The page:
The PISA picture of declining education performance is contradicted by improving Year 12 results. Year 12 completion rates have increased significantly over the past 20 years as shown in the Productivity Commission’s annual Report on Government Services. Average completion rates increased from 68 per cent in 2001 to 76 per cent in 2020 and completion rates for low SES students increased from 64 per cent to 72 per cent.
The ABS Education and Work survey shows that the proportion of 20 to 24-year-olds who attained a Year 12 or equivalent qualification increased from 73 per cent in 2004 to 85 per cent in 2020. The proportion who attained a Year 12 or Certificate II qualification increased from 81 per cent to 90 per cent.
OECD data also shows that Australia had one of the larger increases in the OECD in the proportion of 25-34 year-olds who attained at least an upper secondary education. It increased by 20 percentage points from 71 per cent in 2001 to 91 per cent in 2021.
These are all indicators of an improving education system, not a deteriorating one. It seems that bad news is more reportable than good news.
A major problem in relying on PISA as a measure of Australia’s education performance is that nearly three-quarters Australian students did not fully try in the tests in 2018. The ACER reported that “…the majority of Australian students (73%) indicated that they would have invested more effort if the PISA test counted towards their marks”. It is difficult to accept the PISA results as an accurate measure of Australia’s education performance when three-quarters of students didn’t fully try.
While there are no time series data on student effort in PISA, the PISA surveys also reveal increasing student dissatisfaction at school which may show up in reduced effort and lower results. For example, the proportion of Australian students who feel unconnected with school increased fourfold from 8 to 32 per cent between PISA 2003 and 2018. This was the 3rd largest increase in the OECD and is likely to have contributed to declining effort and results.
It also found high variation between countries in the proportion of students not fully trying
also calls into question the validity of league tables of countries based on PISA results which attract so much publicity and commentary. Rankings can move up and down depending on student effort. The OECD has acknowledged that differences in student effort across countries will affect country results and rankings [p. 198].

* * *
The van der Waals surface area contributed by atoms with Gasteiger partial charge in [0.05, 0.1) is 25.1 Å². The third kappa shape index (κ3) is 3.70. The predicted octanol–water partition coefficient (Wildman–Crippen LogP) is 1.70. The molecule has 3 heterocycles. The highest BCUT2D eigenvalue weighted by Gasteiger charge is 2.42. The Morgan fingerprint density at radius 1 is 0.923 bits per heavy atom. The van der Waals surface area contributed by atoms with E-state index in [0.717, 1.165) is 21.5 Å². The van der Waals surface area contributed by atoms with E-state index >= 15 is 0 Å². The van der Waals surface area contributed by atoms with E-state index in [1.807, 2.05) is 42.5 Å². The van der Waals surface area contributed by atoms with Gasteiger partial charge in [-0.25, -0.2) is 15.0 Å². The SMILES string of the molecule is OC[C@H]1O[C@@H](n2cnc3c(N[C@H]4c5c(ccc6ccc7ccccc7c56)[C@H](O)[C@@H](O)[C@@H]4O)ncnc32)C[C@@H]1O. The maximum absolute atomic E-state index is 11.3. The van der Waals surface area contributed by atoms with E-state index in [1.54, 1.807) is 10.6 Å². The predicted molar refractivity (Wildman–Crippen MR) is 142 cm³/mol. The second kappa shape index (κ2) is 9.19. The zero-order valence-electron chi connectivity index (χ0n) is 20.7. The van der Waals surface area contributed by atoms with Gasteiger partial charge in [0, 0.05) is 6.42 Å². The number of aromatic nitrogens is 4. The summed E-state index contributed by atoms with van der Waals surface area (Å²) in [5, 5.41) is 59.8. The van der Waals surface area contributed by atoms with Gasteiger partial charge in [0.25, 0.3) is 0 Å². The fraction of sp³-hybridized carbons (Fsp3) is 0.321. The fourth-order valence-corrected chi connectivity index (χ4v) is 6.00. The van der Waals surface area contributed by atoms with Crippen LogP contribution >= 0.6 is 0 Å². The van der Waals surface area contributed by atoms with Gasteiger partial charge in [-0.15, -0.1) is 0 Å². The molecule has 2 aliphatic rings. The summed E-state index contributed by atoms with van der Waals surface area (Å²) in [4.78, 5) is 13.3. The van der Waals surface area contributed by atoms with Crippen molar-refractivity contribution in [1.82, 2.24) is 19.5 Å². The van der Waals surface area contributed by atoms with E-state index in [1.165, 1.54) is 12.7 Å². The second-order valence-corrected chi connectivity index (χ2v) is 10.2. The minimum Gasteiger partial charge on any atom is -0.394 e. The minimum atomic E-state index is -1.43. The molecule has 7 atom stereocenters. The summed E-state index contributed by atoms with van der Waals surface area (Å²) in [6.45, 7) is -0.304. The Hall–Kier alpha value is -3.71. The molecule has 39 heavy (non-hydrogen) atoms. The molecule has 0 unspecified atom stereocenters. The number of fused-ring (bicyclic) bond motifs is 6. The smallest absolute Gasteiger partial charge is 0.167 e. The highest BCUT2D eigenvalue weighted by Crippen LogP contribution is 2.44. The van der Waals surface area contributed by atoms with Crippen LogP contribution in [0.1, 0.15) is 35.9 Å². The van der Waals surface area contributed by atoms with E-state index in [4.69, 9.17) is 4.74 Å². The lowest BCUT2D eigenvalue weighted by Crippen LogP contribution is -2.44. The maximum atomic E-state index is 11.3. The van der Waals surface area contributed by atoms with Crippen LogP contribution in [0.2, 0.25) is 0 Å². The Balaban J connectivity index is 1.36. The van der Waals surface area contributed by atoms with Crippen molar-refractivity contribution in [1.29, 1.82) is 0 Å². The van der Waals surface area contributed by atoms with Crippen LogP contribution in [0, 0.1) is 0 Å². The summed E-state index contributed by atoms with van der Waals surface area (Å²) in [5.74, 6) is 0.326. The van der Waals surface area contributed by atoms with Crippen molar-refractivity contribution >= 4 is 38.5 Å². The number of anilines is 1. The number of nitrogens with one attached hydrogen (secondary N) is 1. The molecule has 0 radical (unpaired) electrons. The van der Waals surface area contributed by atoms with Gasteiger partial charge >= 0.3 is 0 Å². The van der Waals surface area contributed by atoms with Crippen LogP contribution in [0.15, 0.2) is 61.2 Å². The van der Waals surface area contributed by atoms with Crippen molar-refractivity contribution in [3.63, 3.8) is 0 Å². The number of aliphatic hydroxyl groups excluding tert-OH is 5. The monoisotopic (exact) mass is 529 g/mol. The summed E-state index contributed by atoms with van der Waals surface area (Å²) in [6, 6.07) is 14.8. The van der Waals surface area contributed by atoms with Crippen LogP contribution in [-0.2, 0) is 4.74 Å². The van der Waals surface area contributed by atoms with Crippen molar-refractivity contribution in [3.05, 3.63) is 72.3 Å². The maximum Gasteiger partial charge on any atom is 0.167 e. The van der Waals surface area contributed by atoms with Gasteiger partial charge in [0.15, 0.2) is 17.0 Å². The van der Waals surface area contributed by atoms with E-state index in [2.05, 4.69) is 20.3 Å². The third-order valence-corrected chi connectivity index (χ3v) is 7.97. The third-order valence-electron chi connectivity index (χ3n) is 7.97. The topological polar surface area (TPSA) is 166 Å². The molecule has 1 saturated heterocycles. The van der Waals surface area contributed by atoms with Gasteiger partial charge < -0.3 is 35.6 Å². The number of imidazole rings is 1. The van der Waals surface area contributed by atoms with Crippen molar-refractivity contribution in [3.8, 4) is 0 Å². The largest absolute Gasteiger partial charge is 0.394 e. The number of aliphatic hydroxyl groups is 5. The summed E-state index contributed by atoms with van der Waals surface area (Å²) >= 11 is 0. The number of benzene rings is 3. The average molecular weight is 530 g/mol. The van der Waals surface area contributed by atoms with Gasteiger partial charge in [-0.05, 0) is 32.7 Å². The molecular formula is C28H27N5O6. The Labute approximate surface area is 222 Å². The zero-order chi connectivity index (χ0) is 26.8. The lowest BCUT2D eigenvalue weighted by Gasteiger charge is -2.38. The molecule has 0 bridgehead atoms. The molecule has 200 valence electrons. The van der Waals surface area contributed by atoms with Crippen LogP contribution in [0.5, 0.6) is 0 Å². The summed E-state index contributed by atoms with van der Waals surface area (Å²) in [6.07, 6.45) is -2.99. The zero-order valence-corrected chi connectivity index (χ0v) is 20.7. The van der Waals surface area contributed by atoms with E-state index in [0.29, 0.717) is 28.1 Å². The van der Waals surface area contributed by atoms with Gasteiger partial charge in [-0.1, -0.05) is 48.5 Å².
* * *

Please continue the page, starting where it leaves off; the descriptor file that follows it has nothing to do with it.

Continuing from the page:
These results suggest that PISA is not the accurate, reliable, and valid measure of educational quality assumed by the Acting Minister and many commentators. As the renowned international education scholar Yong Zhao has observed, the PISA tests have become the “false idols of educational excellence for the world to worship”.
The irony is that the PISA results that the Acting Minister for Education relies on actually show the results of Catholic and Independent schools have fallen more than for public schools. The National Project Manager for PISA in Australia and Deputy Director of Research at ACER, Sue Thomson, has reported that reading achievement in Catholic and Independent schools declined by the equivalent of half a year of schooling between 2009 and 2018 while achievement in public schools did not change significantly. The decline in science in Catholic and independent schools was even bigger and much more than in public schools. The decline in mathematics was similar in all sectors.
On the Acting Minister’s own logic then, these results show that the huge increase in government funding for private schools has proved to be a complete waste of money. He would have to conceded that public schools make more efficient use of government funding than private schools.
Nevertheless, there is one common feature of PISA, NAPLAN and Year 12 results. It is large achievement gaps between advantaged and disadvantaged students. Overcoming these gaps is the fundamental challenge facing education policy and funding. It is a challenge ignored by the Morrison Government and its predecessors. Funding increases were mis-directed to those in least need ad the expense of those most in need. A new government must reverse this and ensure that schools most in need are fully funded to mee the learning needs of their students.